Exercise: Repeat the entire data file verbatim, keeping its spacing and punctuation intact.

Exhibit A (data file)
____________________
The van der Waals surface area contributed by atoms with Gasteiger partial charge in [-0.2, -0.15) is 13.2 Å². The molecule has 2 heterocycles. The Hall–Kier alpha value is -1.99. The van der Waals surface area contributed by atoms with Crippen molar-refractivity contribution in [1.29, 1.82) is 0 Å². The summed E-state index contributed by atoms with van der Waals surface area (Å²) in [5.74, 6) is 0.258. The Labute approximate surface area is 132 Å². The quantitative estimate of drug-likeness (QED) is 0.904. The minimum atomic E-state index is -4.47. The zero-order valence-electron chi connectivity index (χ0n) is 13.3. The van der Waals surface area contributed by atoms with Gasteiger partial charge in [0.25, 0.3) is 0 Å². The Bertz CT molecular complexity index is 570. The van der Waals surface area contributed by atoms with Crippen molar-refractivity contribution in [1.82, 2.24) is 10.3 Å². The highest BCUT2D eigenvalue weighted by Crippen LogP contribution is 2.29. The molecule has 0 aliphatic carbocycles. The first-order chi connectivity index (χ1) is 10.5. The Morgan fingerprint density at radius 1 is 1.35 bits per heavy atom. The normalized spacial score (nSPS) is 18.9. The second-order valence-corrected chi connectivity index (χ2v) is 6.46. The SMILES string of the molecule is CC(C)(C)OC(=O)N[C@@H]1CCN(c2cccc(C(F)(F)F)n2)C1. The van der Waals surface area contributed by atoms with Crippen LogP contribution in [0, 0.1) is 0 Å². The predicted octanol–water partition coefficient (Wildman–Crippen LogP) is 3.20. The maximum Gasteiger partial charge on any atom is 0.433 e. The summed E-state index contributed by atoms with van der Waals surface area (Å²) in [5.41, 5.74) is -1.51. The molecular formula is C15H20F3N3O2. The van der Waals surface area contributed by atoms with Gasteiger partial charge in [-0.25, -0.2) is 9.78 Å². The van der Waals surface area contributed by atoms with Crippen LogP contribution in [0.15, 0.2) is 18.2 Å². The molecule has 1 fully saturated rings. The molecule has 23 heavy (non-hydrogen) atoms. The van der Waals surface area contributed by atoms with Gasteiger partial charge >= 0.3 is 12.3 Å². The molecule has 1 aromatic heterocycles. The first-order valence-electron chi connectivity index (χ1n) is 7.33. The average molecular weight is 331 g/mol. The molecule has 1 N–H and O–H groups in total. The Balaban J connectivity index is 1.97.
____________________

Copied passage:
The van der Waals surface area contributed by atoms with Gasteiger partial charge in [-0.2, -0.15) is 13.2 Å². The molecule has 2 heterocycles. The Hall–Kier alpha value is -1.99. The van der Waals surface area contributed by atoms with Crippen molar-refractivity contribution in [1.29, 1.82) is 0 Å². The summed E-state index contributed by atoms with van der Waals surface area (Å²) in [5.74, 6) is 0.258. The Labute approximate surface area is 132 Å². The quantitative estimate of drug-likeness (QED) is 0.904. The minimum atomic E-state index is -4.47. The zero-order valence-electron chi connectivity index (χ0n) is 13.3. The van der Waals surface area contributed by atoms with Gasteiger partial charge in [0.25, 0.3) is 0 Å². The Bertz CT molecular complexity index is 570. The van der Waals surface area contributed by atoms with Crippen molar-refractivity contribution in [1.82, 2.24) is 10.3 Å². The highest BCUT2D eigenvalue weighted by Crippen LogP contribution is 2.29. The molecule has 0 aliphatic carbocycles. The first-order chi connectivity index (χ1) is 10.5. The Morgan fingerprint density at radius 1 is 1.35 bits per heavy atom. The normalized spacial score (nSPS) is 18.9. The second-order valence-corrected chi connectivity index (χ2v) is 6.46. The SMILES string of the molecule is CC(C)(C)OC(=O)N[C@@H]1CCN(c2cccc(C(F)(F)F)n2)C1. The van der Waals surface area contributed by atoms with Crippen LogP contribution in [0, 0.1) is 0 Å². The predicted octanol–water partition coefficient (Wildman–Crippen LogP) is 3.20. The maximum Gasteiger partial charge on any atom is 0.433 e. The summed E-state index contributed by atoms with van der Waals surface area (Å²) in [5.41, 5.74) is -1.51. The molecular formula is C15H20F3N3O2. The van der Waals surface area contributed by atoms with Gasteiger partial charge in [-0.25, -0.2) is 9.78 Å². The van der Waals surface area contributed by atoms with Crippen LogP contribution in [0.15, 0.2) is 18.2 Å². The molecule has 1 fully saturated rings. The molecule has 23 heavy (non-hydrogen) atoms. The van der Waals surface area contributed by atoms with Gasteiger partial charge >= 0.3 is 12.3 Å². The molecule has 1 aromatic heterocycles. The first-order valence-electron chi connectivity index (χ1n) is 7.33. The average molecular weight is 331 g/mol. The molecule has 1 N–H and O–H groups in total. The Balaban J connectivity index is 1.97.